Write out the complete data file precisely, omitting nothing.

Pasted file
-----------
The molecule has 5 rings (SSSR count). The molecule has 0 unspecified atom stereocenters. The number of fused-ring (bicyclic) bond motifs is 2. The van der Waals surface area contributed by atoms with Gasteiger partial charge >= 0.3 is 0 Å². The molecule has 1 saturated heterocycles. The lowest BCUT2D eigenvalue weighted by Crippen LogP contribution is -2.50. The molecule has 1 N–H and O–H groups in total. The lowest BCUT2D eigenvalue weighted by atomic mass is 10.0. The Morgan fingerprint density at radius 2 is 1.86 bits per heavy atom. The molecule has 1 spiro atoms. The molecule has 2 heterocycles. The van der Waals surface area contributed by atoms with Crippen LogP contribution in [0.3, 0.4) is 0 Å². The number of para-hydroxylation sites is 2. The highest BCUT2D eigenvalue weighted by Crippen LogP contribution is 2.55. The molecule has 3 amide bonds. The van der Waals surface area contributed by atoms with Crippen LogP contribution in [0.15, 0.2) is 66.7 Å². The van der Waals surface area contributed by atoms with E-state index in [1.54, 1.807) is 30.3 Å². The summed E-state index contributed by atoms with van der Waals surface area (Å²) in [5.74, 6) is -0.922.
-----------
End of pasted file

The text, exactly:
The molecule has 5 rings (SSSR count). The molecule has 0 unspecified atom stereocenters. The number of fused-ring (bicyclic) bond motifs is 2. The van der Waals surface area contributed by atoms with Gasteiger partial charge >= 0.3 is 0 Å². The molecule has 1 saturated heterocycles. The lowest BCUT2D eigenvalue weighted by Crippen LogP contribution is -2.50. The molecule has 1 N–H and O–H groups in total. The lowest BCUT2D eigenvalue weighted by atomic mass is 10.0. The Morgan fingerprint density at radius 2 is 1.86 bits per heavy atom. The molecule has 1 spiro atoms. The molecule has 2 heterocycles. The van der Waals surface area contributed by atoms with Crippen LogP contribution in [0.3, 0.4) is 0 Å². The number of para-hydroxylation sites is 2. The highest BCUT2D eigenvalue weighted by Crippen LogP contribution is 2.55. The molecule has 3 amide bonds. The van der Waals surface area contributed by atoms with Crippen LogP contribution in [0.15, 0.2) is 66.7 Å². The van der Waals surface area contributed by atoms with E-state index in [1.54, 1.807) is 30.3 Å². The summed E-state index contributed by atoms with van der Waals surface area (Å²) in [5.74, 6) is -0.922.